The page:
Leukemia can cause myelocytes in the blood. Cancereducation.com explains that blood containing an abnormally high number of white blood cells is often one of the first indications of leukemia. This occurs when the DNA in the person’s bone marrow mutates, and begins producing an abundance of myelocytes, which are abnormal, cancerous white blood cells. Doctors do not always understand why the bone marrow’s DNA changes, although exposure to radiation and organic solvents may be factors.Know More
The primary job of white blood cells is to fight infection and pathogens. Cancereducation.com explains that most myelocytes turn into normal types of cells called basophils, neutrophils or eosinophils. However, when abnormal myelocytes are produced instead, they do not work properly. Georgetown University’s Lombardi Comprehensive Cancer Center explains that when this happens, the bone marrow becomes choked with abnormal cells; and, it cannot produce enough red blood cells and platelets to function properly. As a result, patients with leukemia bleed profusely when injured and experience chronic fatigue, as well.
Additionally, Georgetown University’s Lombardi Comprehensive Cancer Center explains that past treatment with some anti-cancer drugs can cause people to be at high risk for developing leukemia. Some common symptoms of leukemia include fevers of indeterminate origin, unexplained weight loss and chronic fatigue. Risk factors for leukemia include being male, advanced age and exposure to certain chemicals or radiation.Learn more about Medical Ranges & Levels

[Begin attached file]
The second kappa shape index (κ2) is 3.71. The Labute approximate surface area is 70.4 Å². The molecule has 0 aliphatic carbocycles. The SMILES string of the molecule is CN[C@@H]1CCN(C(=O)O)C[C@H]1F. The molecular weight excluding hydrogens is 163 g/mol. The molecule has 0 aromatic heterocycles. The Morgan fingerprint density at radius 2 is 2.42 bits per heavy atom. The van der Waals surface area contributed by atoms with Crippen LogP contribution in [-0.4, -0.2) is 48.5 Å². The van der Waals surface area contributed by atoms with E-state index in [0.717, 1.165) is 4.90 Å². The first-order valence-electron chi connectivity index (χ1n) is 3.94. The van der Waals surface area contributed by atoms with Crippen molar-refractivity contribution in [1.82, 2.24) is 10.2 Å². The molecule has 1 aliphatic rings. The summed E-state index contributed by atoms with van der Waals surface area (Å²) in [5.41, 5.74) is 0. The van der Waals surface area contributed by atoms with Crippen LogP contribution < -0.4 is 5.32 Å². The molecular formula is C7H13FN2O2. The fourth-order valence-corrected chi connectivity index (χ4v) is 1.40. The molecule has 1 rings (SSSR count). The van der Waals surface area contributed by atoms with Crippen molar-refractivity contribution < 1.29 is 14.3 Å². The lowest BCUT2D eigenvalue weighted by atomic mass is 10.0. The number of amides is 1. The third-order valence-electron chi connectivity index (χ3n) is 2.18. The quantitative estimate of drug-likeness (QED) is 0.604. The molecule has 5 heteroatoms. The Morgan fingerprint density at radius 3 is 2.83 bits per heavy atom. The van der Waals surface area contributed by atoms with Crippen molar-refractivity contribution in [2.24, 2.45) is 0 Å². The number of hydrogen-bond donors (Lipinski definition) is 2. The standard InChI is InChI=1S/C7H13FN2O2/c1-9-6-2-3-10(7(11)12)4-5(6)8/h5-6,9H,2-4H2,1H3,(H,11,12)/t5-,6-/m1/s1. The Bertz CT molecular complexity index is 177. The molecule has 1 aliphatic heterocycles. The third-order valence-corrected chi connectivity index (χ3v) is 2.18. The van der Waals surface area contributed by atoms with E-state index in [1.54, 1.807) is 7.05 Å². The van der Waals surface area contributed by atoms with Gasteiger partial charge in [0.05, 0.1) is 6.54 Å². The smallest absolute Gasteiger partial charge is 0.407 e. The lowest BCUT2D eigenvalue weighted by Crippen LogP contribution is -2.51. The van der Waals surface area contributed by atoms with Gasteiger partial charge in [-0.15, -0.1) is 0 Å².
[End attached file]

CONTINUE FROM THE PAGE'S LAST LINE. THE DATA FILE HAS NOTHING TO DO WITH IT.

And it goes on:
Causes of low iron in the blood, also known as iron deficiency anemia, include a lack of iron in the diet and blood loss during menstruation or as the result of a peptic ulcer, colon polyp or hiatal hernia, according to Mayo Clinic. Pregnancy can also cause low iron in the blood because the increased blood volume of the mother and fetus consume the iron stores within the body.Full Answer >
Causes of iron deficiency anemia, a condition where the body has low iron levels, include blood loss, insufficient iron in the diet, inability to absorb iron and pregnancy, according to Mayo Clinic. Lack of iron prevents the body from producing hemoglobin, which is a component of red blood cells.Full Answer >
Blood pressure fluctuations can be the result of natural variations due to individual circadian rhythms, hypertension, stress, food sensitivities and use of certain illegal drugs, reports the Los Angeles Times. Consuming alcohol, experiencing emotional distress, being in a warm environment and stopping exercise can also cause fluctuations in blood pressure.Full Answer >
High iron levels in the blood are typically caused by hemochromatosis, a condition in which the body obtains excessive amounts of iron from the diet, states Healthgrades. High blood iron can result from juvenile hemochromatosis, primary hemochromatosis or secondary hemochromatosis.Full Answer >